Throwback Video of the Week!

Throwback Video of the Week!

Throwback Video of the Week!

Men at Work frontman Colin Hay performs at the Red, White & Boom Independence Day festival at Desert Breeze Park July 4, 2006 in Las Vegas, Nevada. (Photo by Ethan Miller/Getty Images)

Unless you have a personal connection to Australia, the first time you heard the word Vegemite was probably from Men at Work. The Australian rock band was founded by lead singer and guitarist Colin Hay in Melbourne in 1978. They enjoyed their greatest success between 1981 and 1985 with hits including “Who Can It Be Now?,” “Down Under,” “Be Good Johnny,” “Dr. Hekyll & Mr. Jive,” “Overkill,” and “It’s a Mistake.”

The band fell apart after the release of their 1985 album, Two Hearts. Eleven years later, Colin Hay and original member Greg Ham reformed Men at Work and toured until 2002. In 2019, Hay once again revived the Men at Work name and began touring with a backing band but none of the other original members.

  • Who Can It Be Now? (1981)

    This was the song that put Men at Work on the international map, but it didn’t happen overnight. “Who Can It Be Now” was released in Australia in 1981, prior to the recording of the rest of their 1981 debut album, Business as Usual. The song reached No. 2 on the Australian singles chart in August of that year. The track went to No. 8 in Canada in late July 1982. The single was well over a year old when it went on to top the U.S. Billboard Hot 100 in October 1982. Men at Work performed both this song and “Down Under” on Saturday Night Live that same month.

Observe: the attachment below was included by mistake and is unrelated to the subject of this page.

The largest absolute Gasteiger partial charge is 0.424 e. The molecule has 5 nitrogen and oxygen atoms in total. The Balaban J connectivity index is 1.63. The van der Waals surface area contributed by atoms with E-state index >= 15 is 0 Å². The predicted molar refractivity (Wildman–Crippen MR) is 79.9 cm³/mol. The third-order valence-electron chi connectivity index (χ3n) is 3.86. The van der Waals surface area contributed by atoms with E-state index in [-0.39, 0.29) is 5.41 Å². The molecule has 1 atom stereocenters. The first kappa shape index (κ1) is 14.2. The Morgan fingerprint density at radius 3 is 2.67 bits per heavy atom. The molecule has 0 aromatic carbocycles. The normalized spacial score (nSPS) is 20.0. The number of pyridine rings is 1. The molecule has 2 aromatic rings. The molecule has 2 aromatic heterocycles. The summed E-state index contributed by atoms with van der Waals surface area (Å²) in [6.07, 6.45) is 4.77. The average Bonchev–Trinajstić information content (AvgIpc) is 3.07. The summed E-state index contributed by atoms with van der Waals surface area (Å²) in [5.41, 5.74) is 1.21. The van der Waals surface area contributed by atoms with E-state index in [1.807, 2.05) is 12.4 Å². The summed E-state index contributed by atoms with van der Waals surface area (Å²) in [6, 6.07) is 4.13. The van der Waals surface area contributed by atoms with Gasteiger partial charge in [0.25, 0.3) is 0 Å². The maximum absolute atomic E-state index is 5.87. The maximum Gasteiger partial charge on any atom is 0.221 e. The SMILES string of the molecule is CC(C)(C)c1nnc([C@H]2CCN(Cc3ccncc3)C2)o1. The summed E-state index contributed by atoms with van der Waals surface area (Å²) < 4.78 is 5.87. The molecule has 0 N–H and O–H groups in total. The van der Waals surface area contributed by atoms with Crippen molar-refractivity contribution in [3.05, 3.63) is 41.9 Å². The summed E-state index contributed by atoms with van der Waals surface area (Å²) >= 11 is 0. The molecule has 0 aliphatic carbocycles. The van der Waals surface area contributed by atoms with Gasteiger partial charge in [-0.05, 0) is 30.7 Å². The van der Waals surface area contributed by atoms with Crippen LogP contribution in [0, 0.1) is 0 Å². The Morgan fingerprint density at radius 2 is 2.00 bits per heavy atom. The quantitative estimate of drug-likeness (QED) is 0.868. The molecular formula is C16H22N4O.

• Down Under (1981)

    Released as the second single from Business as Usual, “Down Under” further cemented Men at Work’s status as New Wave superstars. The song went to No. 1 in their native Australia, as well as in neighboring New Zealand, the U.S., UK, Ireland, Canada, and Switzerland. The video plays out the events of the lyrics, which are full of Australian slang. For example, a “fried-out Kombi” is a Volkswagen van lowered on chopped suspension springs, “zombie” is a type of marijuana, and “chunder” means to vomit.

  • Dr. Heckyll & Mr. Jive (1982)

    “Dr Hekyll & Mr Jive” was released in October 1982 as the lead single from their second album, Cargo. The title is a parody of Robert Louis Stevenson’s 1886 novella, The Strange Case of Dr Jekyll and Mr Hyde. The story is also similar to The Nutty Professor movies. In the video, Colin Hay plays a Sherlock Holmes-ish detective who investigates the case of mad scientist Dr. Heckyll, portrayed by Greg Ham. Heckyll drinks a potion he concocted and transforms into Mr. Jive, who’s much more suave and debonair. The other band members appear as boy scouts and party guests.

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